|BRAINSTORMING FOR INDIA'S SOFTWARE INC.:
(from left) Giga Group's Mike Dodd, Deutsche Bank's Alfred
Elbrich, Nasscom's Kiran Karnik, Som Mittal, and Phiroz Vandrevala,
Infosys' Nandan Nilekani, and McKinsey's Noshir Kaka at Nasscom's
International IT Conference in Mumbai
was India's great hope, but now it is flagging. Is it truly the
end of the road for India's prized software industry, or merely
a trough that it will soon ride out of? In any case, what should
be the way ahead for the $11-billion industry? To find answers to
these and some more questions, Business
Today brought together some of
the best names in India's Software Inc. and global experts at Nasscom's
four-day International it Conference in Mumbai. Moderated by BT's
Associate Editor ,
the panel comprised Nasscom's Chairman Phiroz Vandrevala; Som Mittal,
Vice Chairman, Nasscom, and President & CEO, Digital GlobalSoft;
Kiran Karnik, President, Nasscom; Noshir Kaka, Principal, McKinsey
& Co.; Mike Dodd, Vice President, Giga Group; Nandan Nilekani,
MD, Infosys; and Alfred Elbrick, MD (Technology and Investment Banking),
Deutsche Bank (London). Excerpts from the exclusive brainstorming
BT: Welcome to you all and thanks for making
it to the BT-Nasscom Round Table. You'll all agree that we are going
through some challenging times and I need not go into the reasons.
But instead let's start by getting a grip on really how bad the
Phiroz Vandrevala: The reality is that
as an industry we are projecting a 30 per cent growth for the year
that is a combination of everything we do in this business-it, it-enabled
services, and others. So, if you look at the pack and take two simple
dividing lines, which is it and it-enabled services, you will perhaps
witness an 18-20 per cent growth in it and a 70 per cent growth
in it-enabled services. That blended will give you the 30 per cent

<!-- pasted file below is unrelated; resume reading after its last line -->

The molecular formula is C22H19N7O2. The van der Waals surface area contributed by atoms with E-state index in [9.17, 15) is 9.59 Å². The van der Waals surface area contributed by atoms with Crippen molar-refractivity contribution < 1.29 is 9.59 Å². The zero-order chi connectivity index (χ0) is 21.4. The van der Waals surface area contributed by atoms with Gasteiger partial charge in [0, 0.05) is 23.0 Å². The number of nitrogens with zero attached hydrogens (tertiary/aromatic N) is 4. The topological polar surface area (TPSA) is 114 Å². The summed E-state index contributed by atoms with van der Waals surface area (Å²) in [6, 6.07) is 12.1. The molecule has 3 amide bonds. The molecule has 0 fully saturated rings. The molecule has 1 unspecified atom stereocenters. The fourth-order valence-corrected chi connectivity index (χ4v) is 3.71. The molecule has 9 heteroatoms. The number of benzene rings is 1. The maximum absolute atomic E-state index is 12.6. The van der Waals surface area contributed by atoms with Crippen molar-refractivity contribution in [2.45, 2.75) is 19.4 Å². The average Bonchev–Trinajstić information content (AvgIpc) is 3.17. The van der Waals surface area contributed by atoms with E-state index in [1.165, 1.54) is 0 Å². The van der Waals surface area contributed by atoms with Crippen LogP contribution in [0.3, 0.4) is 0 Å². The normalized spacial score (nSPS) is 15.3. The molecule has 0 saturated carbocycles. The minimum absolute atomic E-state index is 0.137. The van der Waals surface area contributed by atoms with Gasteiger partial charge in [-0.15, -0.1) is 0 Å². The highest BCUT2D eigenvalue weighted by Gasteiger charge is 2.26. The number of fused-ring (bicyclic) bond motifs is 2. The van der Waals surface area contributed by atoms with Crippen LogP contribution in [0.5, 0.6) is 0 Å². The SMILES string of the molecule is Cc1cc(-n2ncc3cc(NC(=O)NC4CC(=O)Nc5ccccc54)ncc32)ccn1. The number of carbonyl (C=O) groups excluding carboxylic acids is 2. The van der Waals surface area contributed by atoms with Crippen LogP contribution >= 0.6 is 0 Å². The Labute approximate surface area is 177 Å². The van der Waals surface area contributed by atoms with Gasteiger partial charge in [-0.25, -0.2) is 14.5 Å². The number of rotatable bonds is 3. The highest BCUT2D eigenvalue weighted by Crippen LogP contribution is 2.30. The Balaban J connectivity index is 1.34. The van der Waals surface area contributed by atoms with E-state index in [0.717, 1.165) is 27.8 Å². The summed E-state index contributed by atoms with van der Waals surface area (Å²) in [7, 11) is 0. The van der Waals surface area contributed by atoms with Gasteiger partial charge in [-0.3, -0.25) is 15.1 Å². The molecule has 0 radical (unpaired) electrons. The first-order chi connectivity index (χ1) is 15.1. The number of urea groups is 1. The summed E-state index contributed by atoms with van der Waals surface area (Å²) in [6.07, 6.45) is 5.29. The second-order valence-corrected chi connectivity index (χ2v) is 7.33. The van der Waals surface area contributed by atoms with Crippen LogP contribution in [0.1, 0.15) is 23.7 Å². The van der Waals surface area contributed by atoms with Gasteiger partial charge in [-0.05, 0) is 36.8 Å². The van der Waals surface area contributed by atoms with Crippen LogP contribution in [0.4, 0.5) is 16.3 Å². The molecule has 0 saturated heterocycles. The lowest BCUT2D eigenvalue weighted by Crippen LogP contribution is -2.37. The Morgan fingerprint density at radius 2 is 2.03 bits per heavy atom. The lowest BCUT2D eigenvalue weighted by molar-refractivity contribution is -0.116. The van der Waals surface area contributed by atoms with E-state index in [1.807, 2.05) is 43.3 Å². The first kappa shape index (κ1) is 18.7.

growth. This is a fact and not fiction. And a large part of that
growth rate is being fuelled by the top five it companies in India.
The top five will be in excess of the 30-35 per cent, some companies
in the middle will be close to 18-20 per cent, and some of the smaller
and very focussed companies will show some growth. So if we are
looking at some 800 constituents, nearly 700 will show marginal
or even negative growth.
|Phiroz Vandrevala: "The real value
that we are creating will be in the offshore business. And that
is where the sustainable future is for us."
|Som Mittal: "(Sustaining growth)
is not about scale alone; it's about how deep and long your
relationship is with your clienhts."
|Kiran Karnik: "Obviously, there
are some constraints, but we need to look at what we can do
in terms of pushing ahead in the domestic market."
BT: So are we looking at a shake-out kind
of a scenario?
Noshir Kaka, Principal, McKinsey: We
are clearly seeing a polarisation, but what you termed as a shakeout,
I would rephrase it as differentiation. If the 700-odd companies
that you mentioned continued to play the same game, i.e., generic
onsite-led staff supplementation largely followed by some modest
offshore projects, then you will see the negative growth. I think
the intent should be to create newer opportunities. You need to